Too many injuries, not enough impact: The 2023 Red Sox in a nutshell


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It happened again on Tuesday, the 56th time this season the Red Sox played a game without a pitcher going at least five innings. Starter Tanner Houck wasn’t bad. He was charged with only two runs, but he walked four and needed Brennan Bernardino to bail him out of a two-on, no-out jam in the fifth. Bernardino stranded both runners.

How, though, did this become such a common occurrence, the bullpen door swinging open less than halfway through a game, leaving a parade of relievers to handle four, five, sometimes six innings on a given night?

It wasn’t a lack of depth. Not really. It was depth left exposed by multiple injuries and not nearly enough impact at the top of the pecking order.

Fact is, the Red Sox were relatively deep. They entered spring training with 12 starting pitchers on their 40-man roster. Nine had big league experience, four were legitimate big league veterans, and the other three finished the 2022 season in Triple A. Each was a realistic option to start or provide long relief at some point this season.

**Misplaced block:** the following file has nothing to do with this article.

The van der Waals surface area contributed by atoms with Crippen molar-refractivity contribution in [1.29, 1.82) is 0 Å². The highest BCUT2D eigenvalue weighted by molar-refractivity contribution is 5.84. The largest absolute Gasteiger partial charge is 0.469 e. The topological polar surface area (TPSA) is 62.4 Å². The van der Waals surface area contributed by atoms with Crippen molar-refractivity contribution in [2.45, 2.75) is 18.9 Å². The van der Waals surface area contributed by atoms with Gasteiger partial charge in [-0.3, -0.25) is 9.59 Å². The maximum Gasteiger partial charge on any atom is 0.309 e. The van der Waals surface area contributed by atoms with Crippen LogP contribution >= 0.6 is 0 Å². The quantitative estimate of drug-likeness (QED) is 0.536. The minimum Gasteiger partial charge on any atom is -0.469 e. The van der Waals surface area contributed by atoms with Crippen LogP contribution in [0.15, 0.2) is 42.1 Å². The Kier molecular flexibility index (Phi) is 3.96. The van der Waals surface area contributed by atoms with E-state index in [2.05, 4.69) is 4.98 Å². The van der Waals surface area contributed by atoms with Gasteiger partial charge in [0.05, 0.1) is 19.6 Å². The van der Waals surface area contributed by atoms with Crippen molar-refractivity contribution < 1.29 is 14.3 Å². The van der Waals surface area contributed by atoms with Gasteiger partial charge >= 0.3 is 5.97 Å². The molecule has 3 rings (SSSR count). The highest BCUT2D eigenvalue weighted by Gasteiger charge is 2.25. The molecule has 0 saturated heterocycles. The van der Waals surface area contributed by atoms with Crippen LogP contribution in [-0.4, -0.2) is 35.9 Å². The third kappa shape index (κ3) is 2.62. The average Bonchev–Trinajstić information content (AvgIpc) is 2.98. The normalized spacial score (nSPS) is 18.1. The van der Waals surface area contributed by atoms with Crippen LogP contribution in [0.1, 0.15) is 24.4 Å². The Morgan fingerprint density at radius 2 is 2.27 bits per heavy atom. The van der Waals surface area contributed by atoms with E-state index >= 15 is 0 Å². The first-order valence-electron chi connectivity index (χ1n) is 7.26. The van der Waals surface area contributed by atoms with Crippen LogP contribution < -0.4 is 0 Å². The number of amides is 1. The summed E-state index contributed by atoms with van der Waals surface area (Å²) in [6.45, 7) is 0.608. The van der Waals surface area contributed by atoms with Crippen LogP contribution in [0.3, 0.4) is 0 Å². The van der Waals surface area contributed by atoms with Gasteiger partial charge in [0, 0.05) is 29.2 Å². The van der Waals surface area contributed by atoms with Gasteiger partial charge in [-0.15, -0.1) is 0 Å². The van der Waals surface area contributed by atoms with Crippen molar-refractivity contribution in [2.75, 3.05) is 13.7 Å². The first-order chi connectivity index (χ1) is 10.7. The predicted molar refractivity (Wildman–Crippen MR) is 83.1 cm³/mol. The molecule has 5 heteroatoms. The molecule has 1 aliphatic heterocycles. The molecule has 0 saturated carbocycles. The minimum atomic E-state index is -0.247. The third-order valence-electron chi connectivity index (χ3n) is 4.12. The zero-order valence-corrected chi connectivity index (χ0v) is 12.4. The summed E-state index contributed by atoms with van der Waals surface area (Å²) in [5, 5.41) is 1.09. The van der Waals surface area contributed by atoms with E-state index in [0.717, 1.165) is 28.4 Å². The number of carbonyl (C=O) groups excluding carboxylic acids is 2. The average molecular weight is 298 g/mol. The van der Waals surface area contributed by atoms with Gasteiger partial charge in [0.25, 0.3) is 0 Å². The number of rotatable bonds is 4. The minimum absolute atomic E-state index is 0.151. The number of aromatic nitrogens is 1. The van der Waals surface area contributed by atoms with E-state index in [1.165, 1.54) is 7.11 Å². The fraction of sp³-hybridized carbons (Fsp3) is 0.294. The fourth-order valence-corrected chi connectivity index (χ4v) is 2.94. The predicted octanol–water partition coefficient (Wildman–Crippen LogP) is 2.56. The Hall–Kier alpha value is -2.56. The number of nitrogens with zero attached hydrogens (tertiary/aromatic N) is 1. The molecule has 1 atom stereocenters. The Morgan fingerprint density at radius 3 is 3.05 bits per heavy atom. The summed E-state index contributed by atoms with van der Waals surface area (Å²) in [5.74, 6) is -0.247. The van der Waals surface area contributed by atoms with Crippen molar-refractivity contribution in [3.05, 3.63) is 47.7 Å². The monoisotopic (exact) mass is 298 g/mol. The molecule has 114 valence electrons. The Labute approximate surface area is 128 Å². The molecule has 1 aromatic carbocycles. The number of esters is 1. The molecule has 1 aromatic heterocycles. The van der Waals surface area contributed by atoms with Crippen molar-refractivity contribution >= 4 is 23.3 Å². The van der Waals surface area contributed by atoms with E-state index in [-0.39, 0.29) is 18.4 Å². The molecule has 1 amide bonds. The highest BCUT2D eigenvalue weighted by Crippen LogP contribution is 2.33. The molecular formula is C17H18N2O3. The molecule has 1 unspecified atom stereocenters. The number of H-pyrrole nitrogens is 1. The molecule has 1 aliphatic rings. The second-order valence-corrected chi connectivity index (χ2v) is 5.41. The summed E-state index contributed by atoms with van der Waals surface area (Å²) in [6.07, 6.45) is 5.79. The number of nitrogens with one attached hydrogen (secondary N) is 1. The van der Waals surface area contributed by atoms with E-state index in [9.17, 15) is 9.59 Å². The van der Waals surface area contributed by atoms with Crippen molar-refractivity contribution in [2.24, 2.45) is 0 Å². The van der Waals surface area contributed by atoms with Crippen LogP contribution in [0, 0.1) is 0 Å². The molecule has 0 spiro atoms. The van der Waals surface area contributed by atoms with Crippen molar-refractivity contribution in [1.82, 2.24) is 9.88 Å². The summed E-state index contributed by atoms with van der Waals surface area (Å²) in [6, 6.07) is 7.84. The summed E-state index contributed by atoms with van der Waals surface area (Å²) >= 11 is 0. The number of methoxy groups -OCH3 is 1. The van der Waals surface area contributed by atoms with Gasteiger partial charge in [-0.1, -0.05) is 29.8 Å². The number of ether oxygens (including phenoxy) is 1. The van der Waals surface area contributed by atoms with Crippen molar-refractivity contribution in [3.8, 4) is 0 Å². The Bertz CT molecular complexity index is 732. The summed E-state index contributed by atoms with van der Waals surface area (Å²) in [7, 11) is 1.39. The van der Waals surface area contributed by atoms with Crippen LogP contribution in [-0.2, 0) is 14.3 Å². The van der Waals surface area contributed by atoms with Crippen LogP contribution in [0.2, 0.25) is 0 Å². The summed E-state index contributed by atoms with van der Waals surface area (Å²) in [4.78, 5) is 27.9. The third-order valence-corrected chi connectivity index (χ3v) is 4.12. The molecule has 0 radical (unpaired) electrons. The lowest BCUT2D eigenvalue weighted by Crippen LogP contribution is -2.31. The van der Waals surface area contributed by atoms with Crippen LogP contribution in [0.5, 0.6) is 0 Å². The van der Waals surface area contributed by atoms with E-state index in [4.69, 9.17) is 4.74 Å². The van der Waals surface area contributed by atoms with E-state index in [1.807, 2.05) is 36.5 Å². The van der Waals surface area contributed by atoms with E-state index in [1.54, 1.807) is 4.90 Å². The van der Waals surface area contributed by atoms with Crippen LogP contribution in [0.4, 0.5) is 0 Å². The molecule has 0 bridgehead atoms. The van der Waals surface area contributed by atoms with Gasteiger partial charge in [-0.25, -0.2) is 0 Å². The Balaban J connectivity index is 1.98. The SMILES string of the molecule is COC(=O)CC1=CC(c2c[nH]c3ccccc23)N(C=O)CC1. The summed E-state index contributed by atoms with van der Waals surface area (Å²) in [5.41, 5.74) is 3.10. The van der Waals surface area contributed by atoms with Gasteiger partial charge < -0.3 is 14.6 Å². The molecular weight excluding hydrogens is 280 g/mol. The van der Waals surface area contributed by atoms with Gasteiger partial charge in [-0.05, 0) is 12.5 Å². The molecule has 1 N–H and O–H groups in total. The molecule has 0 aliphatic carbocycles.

Short-term injuries limited that depth at the very beginning of the season, but by the end of May, the Red Sox had enough viable, healthy starters to move two of their veterans (Nick Pivetta and Corey Kluber) to the bullpen and still have enough for a typical five-man rotation.

A month later, they were desperate enough to spot-start Matt Dermody, sign Kyle Barraclough out of independent ball, and take a minor-league flyer on underperforming Dinelson Lamet. Now that the playoffs are out of reach, it’s clear a lack of reliable starting pitching has been perhaps the team’s biggest and most persistent problem.

“If you look around the league, like Toronto, those (starters), most of them are going to get 200 innings,” manager Alex Cora said last week. “That’s the difference between this year and ’21. Everybody talks about the magic run (in 2021). I don’t know. It wasn’t that magical. It’s just a good team and solid starters that went deep in the games.”